Fun with Accounting: How the IMF avoids admitting that it regularly makes bad loans financed by US taxpayers

by | Nov 12, 1998 | POLITICS

Accounting is no fun to me. In business school, it struck me as the dullest and most tedious part of the curriculum. Throughout the Chartered Financial Analyst program, accounting studies kept me up past an acceptable bedtime. So while I’m proud to say that I’m no accountant, I do know their language. The International Monetary […]

Accounting is no fun to me. In business school, it struck me as the dullest and most tedious part of the curriculum. Throughout the Chartered Financial Analyst program, accounting studies kept me up past an acceptable bedtime. So while I’m proud to say that I’m no accountant, I do know their language.

The International Monetary Fund (IMF), while criticizing the accounting methods of various organizations around the world (e.g. Russian and Indonesian banks), has been having a bit of fun with its own creative accounting recently.

Consider what our repelling Treasury Secretary Larry Summers said about the IMF’s most recent $640 million “loan” to Russia, followed by an immediate $640 million dollar “loan repayment” to the IMF:

The IMF did in that context resume lending to Russia in the middle of this summer, but it did so on a very specific basis. It did so on the basis of the provision of funds that represented a partial refinancing of the debt that Russia owed the IMF with the means of that financing designed so as to assure, as a safeguard, that the funds lent to Russia would be used directly to repay the IMF.

Hey Larry, you’ve confused all of us including yourself, so let me clear things up for you by turning our eyes to the cash. In this “loan” and “loan repayment” transaction IMF accountants in Washington simply moved some numbers from one IMF account named “funds going to Russia” to an account named “funds coming from Russia”. There was no actual movement of cash. Nothing happened except on paper. The IMF didn’t make a loan to Russia, and the IMF didn’t get paid by Russia. They just covertly postponed repayment.

Do you know why?

Because Russia can’t pay the money back, and the IMF can’t bear to admit that it regularly makes bad loans financed by US taxpayers. Thus, this little bookkeeping entry covers the IMF’s and Russia’s collective behinds.

OK Larry, class is over and now you can go out and play with your little “committee to save the world” friends.

Ah, debt forgiveness and gold. Loyal readers may recall an essay I wrote sometime back in which I wrote about Al Gore pushing a policy initiative by which the IMF would “forgive” its bad loans to impoverished third world countries, and “pay” for this debt relief by selling 10%of the IMF’s 103 million ounces of gold. I detailed the stupidity of this idea back then, but new stupidities are now being heaped on top, thanks to even more political wrangling.

The IMF gold sale has been hounded by controversy. Ever since Gore’s proposal was embraced by the IMF, the dollar price of gold has been declining. Because of this, politicians from gold mining states and countries with significant gold-mining industries came running to Washington and successfully pleaded for the cancellation of the gold sale.

But the IMF and the Washington insiders had a problem — they still had to forgive to third world loans to again cover up the fact that the IMF had made politically motivated, taxpayer funded bad loans.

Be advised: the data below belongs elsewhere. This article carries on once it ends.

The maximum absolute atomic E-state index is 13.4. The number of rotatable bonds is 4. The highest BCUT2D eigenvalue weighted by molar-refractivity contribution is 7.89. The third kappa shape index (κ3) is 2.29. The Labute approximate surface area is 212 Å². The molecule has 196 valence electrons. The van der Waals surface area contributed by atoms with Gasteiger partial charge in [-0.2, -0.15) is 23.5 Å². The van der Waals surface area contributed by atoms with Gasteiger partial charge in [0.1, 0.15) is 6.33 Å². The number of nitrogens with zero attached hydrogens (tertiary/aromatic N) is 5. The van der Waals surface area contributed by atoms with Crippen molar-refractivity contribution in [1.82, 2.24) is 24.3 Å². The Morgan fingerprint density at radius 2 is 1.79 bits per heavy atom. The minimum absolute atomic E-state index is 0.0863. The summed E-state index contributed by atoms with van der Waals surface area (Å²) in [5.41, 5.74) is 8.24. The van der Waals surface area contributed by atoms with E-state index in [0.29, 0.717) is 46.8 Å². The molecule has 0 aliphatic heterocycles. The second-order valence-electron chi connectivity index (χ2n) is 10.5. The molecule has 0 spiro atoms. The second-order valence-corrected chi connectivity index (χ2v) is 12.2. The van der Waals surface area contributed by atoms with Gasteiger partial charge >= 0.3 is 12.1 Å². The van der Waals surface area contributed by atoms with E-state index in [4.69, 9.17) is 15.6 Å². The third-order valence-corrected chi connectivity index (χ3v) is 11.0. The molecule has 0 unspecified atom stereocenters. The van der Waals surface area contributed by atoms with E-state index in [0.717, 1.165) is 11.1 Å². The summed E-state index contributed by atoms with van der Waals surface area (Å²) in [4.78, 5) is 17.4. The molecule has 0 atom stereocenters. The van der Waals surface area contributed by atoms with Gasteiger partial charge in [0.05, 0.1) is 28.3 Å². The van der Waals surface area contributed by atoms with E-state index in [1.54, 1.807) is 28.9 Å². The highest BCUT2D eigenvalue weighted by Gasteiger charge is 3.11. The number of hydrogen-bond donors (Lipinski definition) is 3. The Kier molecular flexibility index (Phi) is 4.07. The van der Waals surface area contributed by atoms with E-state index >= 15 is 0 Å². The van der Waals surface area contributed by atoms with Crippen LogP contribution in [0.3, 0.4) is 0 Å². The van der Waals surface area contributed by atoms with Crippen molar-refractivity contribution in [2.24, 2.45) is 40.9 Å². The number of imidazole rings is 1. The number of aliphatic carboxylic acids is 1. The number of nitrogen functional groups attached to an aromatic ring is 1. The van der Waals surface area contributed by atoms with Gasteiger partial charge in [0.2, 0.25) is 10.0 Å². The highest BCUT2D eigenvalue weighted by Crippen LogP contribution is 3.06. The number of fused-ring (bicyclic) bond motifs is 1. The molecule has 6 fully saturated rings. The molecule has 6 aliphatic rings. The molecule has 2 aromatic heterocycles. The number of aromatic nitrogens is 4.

The gold sale was intended to paper over the IMF’s loan losses and depletion of reserves, so that it could pretend that it was a competent, commercially-run financial institution rather than a bureaucratic, political tool.

Now the IMF has come up with a newly modified plan even more of a sham than the original. The IMF accounted for the cost of its gold inventory at about $40 per ounce, because it bought the gold before the U.S. de-linked from gold. Thanks to a long-term depreciation of the dollar, gold now goes for about $260 per ounce. So the IMF plans to sell some of its gold to friendly central banks for (perhaps) $260 per ounce, and then immediately buy it back for the same price. Because of the accounting difference, the IMF will realize a “profit” of $220 per ounce, which it will use to “fund” debt relief (and cover up its loan losses).

What will happen in terms of cash? Again, nothing. Third world countries won’t repay their debt, the IMF won’t actually sell gold, it won’t actually receive cash for gold, there won’t be a real transaction, and the “profit” will be an accounting gimmick. Everything happens on paper only, and that paper will be used to cover up numerous sins.

Meanwhile, as long as the IMF is having all this fun with accounting, I suggest that you keep your eyes on the cash, and your hand on your wallet. Somebody has to pay for the IMF’s adventures with cold, hard cash, and I’ll just bet that somebody will be you.

Andrew West is a Contributing Economics Editor for Capitalism Magazine. In 1997 he received the Chartered Financial Analyst designation from the Association for Investment Management and Research.

The views expressed above represent those of the author and do not necessarily represent the views of the editors and publishers of Capitalism Magazine. Capitalism Magazine sometimes publishes articles we disagree with because we think the article provides information, or a contrasting point of view, that may be of value to our readers.

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